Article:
March marks both Women’s History Month and “March Madness”—the NCAA men’s and women’s national championship tournament. Earlier this week, the Tennessee Lady Vols made it to the Sweet Sixteen aiming for their ninth championship in school history. Since the 1974-1975 season, Pat Summitt has served as the head coach of the team, winning more than a thousand games and eight national championships along the way. Summitt (then Patricia Head) graduated from the University of Tennessee- Martin in 1974 where she played basketball, even representing America in the World University Games in 1973. Her coaching career began in an unexpected manner when she started as a graduate assistant at the University of Tennessee-Knoxville during the 1974-1975 season:
The late Helen B. Watson, the former chairperson of UT’s Physical Education Department, can be credited for bringing a young Pat Head to Knoxville. Watson asked Head to coach the Tennessee women’s team in a letter dated April 30, 1974, when Head was a 21-year old senior at UT-Martin. In her letter, Watson wrote, “we have an excellent potential team, and I believe that they would be happy to have you as their coach.”
At the time, Head was being courted as the assistant coach who would also serve as a graduate teaching assistant in the Physical Education Department at UT while she pursued her master’s degree. An enthusiastic Head accepted the position. Imagine her shock two weeks later when Watson called back and informed Head that the women’s basketball coach, Margaret Hutson, had decided to take a sabbatical and Tennessee was offering her the job as head coach. Head, who had never run a practice or made out a practice plan or schedule, said she really contemplated her decision because as she put it, “I was absolutely overwhelmed and scared to death.”
Patricia Sue Head arrived in Knoxville as the new head coach and was practically the same age as the seniors on her team. A little shy at the time, she never corrected Dr. Helen B. Watson or Dr. Nancy Lay, her mentors in the UT Physical Education Department, when they shortened Patricia to Pat, assuming that’s the name she went by. Head never mentioned to them that she had gone by Tricia or Trish her whole life.
Summitt played her college career and started her coaching career in the midst of the passage of Title IX, the nascence of equal opportunity in education and athletics for women. This time of budding opportunity was not without its growing pains, and she had to do a lot of multi-tasking, as women are accustomed to doing, early on her coaching career:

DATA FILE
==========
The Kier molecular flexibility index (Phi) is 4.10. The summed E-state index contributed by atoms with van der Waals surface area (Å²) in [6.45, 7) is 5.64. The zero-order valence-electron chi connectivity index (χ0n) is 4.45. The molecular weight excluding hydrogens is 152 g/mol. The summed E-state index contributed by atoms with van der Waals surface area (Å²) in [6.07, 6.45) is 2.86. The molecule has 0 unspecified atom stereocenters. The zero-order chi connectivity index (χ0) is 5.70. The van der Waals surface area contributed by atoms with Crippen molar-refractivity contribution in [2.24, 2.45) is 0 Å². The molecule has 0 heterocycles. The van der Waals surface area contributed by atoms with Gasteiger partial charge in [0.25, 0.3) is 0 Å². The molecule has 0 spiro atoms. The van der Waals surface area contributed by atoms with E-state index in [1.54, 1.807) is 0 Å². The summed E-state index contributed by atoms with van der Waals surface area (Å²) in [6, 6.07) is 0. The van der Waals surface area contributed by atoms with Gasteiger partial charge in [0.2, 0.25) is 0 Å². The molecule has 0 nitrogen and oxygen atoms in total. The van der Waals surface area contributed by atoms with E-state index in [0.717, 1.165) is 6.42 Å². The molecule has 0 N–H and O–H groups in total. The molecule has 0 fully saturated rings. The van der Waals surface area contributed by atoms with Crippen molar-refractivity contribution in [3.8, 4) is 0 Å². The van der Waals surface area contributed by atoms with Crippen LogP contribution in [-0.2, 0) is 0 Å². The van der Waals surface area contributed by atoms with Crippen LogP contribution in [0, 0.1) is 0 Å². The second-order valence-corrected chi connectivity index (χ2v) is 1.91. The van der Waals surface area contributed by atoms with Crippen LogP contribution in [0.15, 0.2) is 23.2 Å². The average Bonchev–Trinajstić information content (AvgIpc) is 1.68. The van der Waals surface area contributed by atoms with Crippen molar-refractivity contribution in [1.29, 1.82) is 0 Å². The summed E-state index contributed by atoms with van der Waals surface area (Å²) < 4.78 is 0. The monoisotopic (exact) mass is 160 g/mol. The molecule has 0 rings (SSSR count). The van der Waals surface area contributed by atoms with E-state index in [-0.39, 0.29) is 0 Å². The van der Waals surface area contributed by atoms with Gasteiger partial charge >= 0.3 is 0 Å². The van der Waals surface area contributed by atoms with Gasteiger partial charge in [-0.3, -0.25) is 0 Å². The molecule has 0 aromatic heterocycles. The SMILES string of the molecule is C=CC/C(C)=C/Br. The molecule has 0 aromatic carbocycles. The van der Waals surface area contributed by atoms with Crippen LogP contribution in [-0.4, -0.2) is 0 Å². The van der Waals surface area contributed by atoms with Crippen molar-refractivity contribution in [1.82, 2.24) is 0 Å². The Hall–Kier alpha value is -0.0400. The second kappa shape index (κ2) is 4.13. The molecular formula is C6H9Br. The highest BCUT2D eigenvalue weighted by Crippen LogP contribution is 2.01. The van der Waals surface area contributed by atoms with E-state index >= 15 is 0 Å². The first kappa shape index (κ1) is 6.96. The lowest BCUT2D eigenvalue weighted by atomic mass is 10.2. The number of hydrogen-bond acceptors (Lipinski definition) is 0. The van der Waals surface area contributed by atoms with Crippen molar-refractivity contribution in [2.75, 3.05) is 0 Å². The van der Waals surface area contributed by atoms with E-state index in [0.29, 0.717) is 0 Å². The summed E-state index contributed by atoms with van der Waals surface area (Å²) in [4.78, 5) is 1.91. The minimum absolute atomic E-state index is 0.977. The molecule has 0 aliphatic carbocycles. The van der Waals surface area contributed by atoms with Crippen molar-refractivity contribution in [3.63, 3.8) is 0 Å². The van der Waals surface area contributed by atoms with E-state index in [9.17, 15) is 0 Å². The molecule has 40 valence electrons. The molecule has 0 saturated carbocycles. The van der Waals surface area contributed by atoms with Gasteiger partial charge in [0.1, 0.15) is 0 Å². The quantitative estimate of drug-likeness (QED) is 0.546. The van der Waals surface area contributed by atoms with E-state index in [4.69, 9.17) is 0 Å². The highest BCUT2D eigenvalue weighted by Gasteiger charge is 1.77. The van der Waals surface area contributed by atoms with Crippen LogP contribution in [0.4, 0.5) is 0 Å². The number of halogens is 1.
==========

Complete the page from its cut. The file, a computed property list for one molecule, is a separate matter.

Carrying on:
In those early days under Title 9 — the landmark federal law that led schools and colleges to dramatically increase access to sports and other programs for women — women’s basketball games weren’t televised and attendance was poor. The Lady Vols were so strapped for cash that Summitt washed her players’ uniforms at home and drove the team to games.
“I remember nights I was driving the van and I’m about to go to sleep, and I’d just roll down the window and stick my head out,” Summitt said, laughing.
In the decades that have followed, Summitt has had a stellar coaching career. The Lady Vols have made it to the NCAA tournament twenty-nine times and have won sixteen conference championships. Along the way, Summitt has won more than a thousand games as a coach, more than any other coach in any NCAA sport—male or female! In 1984, she coached the Olympics women’s basketball team to gold in Los Angeles. She was an inaugural inductee to the Women’s Basketball Hall of Fame in 1999 and was also inducted into the Basketball Hall of Fame in 2000. In August of last year, Summitt announced that she had been diagnosed with early onset Alzheimer’s type dementia. She was determined to continue coach, which she has. Holly Warlick, one of Summitt’s former star players and assistant coach has served as Associate Head Coach this season. Summitt, who is known for her mental toughness, responded to this diagnosis by noting, “[t]here’s not going to be any pity party, and I’ll make sure of that”. In 2011, she was name Sportswoman of the Year by Sports Illustrated:
Time will tell how the Lady Vols will finish this 2011-2012 season or how many more years Pat Summitt will coach, but she has already left an indelible mark on the women’s basketball and paved the way for many women across the professional spectrum.